Aug. 02 2012 11:19 AM
Belinda from White Plains

To all potential interns out there - be smart and strategic. An internship can eventually land you a “good job” job. Once you get in, be proactive, be enthusiastic, be interesting, and, and most importantly, do not act as if something is owed to you, or worse, as if a task is beneath you.
Be respectful with EVERYBODY and engage and get to know as many people as you can. One of these people (and you never know who) will someday make a phone call on your behalf. Or knows someone who knows someone who can help you whether it’s a year from now or 10 years from now. Stay ahead of the pack, be humbled and be graceful.

Aug. 02 2012 11:12 AM
Barbara Anello from Manhattan

Thank you so much for raising this topic. Internships are entirely a mechanism for corporations to exploit workers. I graduated college in the mid-70's; I had high school jobs, worked during college years and got jobs with no trouble as soon as I graduated -- with museums and art galleries (including MoMA) in Manhattan. Not possible today. Corporations, institutions and employers started exploiting internships during the late 1980s when the economy was high enough to support volunteerism. At the same time, outsourcing of manufacturing and service jobs undermined the American worker, while exploiting cheap labour abroad. Now the US is at the opposite side of the pendulum; it's time to protect workers, bring paying jobs back and jump-start the economy. I have spent most of the past 25 years working in Southeast Asia and Africa, so I've watched the economic and labour market changes from several perspectives. Great topic: please do bring this issue to the legal system. Create jobs, dismantle the internship system. Corporations, non-profits, organizations and universities should be forced to stop promoting internships.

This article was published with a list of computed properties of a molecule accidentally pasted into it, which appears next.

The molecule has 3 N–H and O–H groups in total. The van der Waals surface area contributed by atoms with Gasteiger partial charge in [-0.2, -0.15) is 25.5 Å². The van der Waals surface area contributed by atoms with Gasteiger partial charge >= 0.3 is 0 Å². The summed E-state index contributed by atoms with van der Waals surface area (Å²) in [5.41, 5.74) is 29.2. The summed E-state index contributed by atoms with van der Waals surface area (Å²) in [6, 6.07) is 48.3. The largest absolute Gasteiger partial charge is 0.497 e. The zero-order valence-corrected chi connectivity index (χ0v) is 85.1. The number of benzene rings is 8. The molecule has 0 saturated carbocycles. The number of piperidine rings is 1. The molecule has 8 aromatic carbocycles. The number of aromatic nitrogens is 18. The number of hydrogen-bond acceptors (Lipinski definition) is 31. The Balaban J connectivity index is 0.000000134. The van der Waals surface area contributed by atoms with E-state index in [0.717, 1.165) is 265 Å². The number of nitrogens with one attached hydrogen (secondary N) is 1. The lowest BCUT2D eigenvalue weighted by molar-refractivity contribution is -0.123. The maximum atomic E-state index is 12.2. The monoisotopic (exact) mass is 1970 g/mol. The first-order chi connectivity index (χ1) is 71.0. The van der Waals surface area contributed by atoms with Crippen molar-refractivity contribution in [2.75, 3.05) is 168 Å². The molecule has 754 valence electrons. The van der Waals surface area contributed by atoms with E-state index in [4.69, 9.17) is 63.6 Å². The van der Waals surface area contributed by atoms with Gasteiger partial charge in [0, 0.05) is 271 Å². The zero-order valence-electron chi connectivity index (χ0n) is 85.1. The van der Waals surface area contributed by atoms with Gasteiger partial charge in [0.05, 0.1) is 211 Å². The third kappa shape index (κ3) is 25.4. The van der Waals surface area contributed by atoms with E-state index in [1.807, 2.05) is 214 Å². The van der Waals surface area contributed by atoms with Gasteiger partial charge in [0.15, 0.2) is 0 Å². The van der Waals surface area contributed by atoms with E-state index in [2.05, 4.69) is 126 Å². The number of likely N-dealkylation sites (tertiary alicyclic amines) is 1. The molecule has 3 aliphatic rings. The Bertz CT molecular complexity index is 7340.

Aug. 02 2012 11:11 AM
Lauren from Philadelphia

I'm a recent college grad who had an unpaid internship with a small design firm. I was doing work that the principals directly billed the client for, such as drawing floor plans or researching furniture. It made me uncomfortable but I knew I needed experience. The "internship" was not affiliated with any college and was not structured around learning or technical skills.

I came into work one day and found they had hired a whole new batch of interns; that day alone there were 7 others. I was disturbed because there are only 5 full-time employees, including the 2 owners. How is this legal?? Shouldn't there be some kind of ratio? How can I report these people? They were taking advantage of me and are now taking advantage of countless others.

Aug. 02 2012 11:10 AM
Peg

In my previous job for a small business, nobody wanted to deliver toilet paper to the bathrooms - lest someone "look down on them". The solution - ONLY department MANAGERS were allowed this commendable position.

AND here's a common workplace joke:

On Smith's first day at the workplace his manager told him to sweep the floor. Smith vociferously complained, "But I Have a College Degree!!!!!"

The manager, now worried that he had hired an unskilled worker, called on a well trained and senior employee, "Jones will you please show Smith how to use a broom?"

.....there's plenty of "little things" to do around the workplace and home and SOMEONE'S gotta' do them. The best way to get ahead anywhere is to say "I've finished the task you've given me. Do you have anything else I can do for you?"

Aug. 02 2012 11:10 AM
Truth & Beauty from Brooklyn

Becca-

Your argument is completely irrational with regard to what I said. I said that people can't afford to pay for transportation, lunch, etc., and provide free labor for companies. You are very fortunate that you can afford to do this.

I also said that internships are voluntary, and one of the callers said that she was in internship for which she was receiving school credit in exchange for her work, but she felt that she was not getting anything out of it and didn't like the nature of the program, so she quit. Voila.